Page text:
Of course, I can gather that this may all sound a tad hyperbolic. After all, how offended can you really be by some intentionally inoffensive street art? Yet I argue that these festivals are not just a distribution point for innocuous, bland art: in fact, they are actively creating inequality within modern cities.

Tack-tastic street art at Wynwood Walls. Image: VISIT FLORIDA/Flickr, CC BY-NC-ND.

Take, as a prime example, the Wynwood Walls project in Miami – probably the most famous and widely-imitated of the thousands of street art festivals that exist today. Established in 2009 by the property tycoon Tony Goldman, Wynwood Walls is widely held to have turned a run-down neighbourhood into a location now famed as much for its nightlife as its art: an area where factories have been converted into galleries, and warehouses into clubs and bars.

But this success has come at the cost of the lives and homes of the local Puerto Rican community. What Goldman famously called “gentlefication” is, of course, nothing of the sort. The art of Wynwood is not only superficial – it is a practice of colonisation. Artists arrive (responding to the call of capital), ignorant of local circumstances (and too apathetic to enquire), and create a vibrant veneer which removes any trace of the existing communities.

Telling the ugly truth

Yet amid this fresh, brightly-coloured hell of kitsch critters and “erotic” female figures, all is not lost. I believe we can still find our way to a critical street art, which calls to attention the inequalities, counter-cultures and diversity embodied by the contemporary city.

Mural by Spanish artist Escif. Image: duncan/Flickr, CC BY-ND.

Talented contemporary artists such as E. B. Itso, Eltono and Escif are leading the way. Along with names such as Akay, Brad Downey and Timo Radya, they are finding creative ways to question and critique our environments, delve into the nature of our surroundings and reorder our streets and cities.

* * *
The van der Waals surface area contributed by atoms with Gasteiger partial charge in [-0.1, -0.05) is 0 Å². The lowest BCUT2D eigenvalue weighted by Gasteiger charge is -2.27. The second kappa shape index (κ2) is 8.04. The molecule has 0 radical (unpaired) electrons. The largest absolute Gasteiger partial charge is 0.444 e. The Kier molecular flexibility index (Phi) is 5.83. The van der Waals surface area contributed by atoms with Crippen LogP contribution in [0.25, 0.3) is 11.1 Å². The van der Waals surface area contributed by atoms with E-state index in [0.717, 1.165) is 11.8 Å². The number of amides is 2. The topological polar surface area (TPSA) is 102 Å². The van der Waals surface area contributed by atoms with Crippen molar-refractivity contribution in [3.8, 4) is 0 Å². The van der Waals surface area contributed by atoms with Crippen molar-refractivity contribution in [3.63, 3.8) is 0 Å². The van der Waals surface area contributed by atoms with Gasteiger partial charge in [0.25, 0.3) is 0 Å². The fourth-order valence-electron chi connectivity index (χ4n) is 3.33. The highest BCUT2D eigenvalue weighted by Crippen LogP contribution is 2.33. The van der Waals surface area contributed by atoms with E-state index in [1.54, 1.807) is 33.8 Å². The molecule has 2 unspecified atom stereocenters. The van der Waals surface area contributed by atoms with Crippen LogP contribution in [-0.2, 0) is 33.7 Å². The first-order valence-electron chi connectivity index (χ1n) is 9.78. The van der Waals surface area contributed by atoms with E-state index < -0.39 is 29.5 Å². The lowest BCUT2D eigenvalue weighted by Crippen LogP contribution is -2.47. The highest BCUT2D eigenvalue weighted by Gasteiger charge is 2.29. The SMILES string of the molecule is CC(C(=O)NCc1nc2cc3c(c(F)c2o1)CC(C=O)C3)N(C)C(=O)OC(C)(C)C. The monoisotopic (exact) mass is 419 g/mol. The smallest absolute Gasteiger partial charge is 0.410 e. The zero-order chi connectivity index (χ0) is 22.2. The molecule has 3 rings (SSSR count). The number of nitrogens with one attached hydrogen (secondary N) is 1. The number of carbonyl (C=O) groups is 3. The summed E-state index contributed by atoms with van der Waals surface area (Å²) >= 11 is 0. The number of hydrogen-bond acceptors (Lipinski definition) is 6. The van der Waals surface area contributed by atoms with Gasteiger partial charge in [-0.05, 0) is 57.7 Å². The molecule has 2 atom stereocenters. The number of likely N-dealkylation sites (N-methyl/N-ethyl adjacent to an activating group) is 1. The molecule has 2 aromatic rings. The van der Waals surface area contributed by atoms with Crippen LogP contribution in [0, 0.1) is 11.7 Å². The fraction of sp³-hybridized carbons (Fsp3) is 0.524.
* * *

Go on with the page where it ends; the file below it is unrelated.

The festivals, the institutions supporting street art can still have role here – but only through supporting work which might not be liked: not everything needs to be pretty, and not everyone has to agree. There is beauty in witnessing different ways of being, in questioning your own morals and mores and in being exposed to people and practices which are radically different to oneself. Those who have the power to affect the appearance of our urban environments must embrace this beauty. It’s no easy task – but better an ugly truth than a beautiful lie. The Conversation

Rafael Schacter is a British Academy Postdoctoral Fellow at UCL.

This article was originally published on The Conversation. Read the original article.

 
 
 
 

This fun map allows you to see what a nuclear detonation would do to any city on Earth

A 1971 nuclear test at Mururoa atoll. Image: Getty.

In 1984, the BBC broadcast Threads, a documentary-style drama in which a young Sheffield couple rush to get married because of an unplanned pregnancy, but never quite get round to it because half way through the film the Soviets drop a nuclear bomb on Sheffield. Jimmy, we assume, is killed in the blast (he just disappears, never to be seen again); Ruth survives, but dies of old age 10 years later, while still in her early 30s, leaving her daughter to find for herself in a post-apocalyptic wasteland.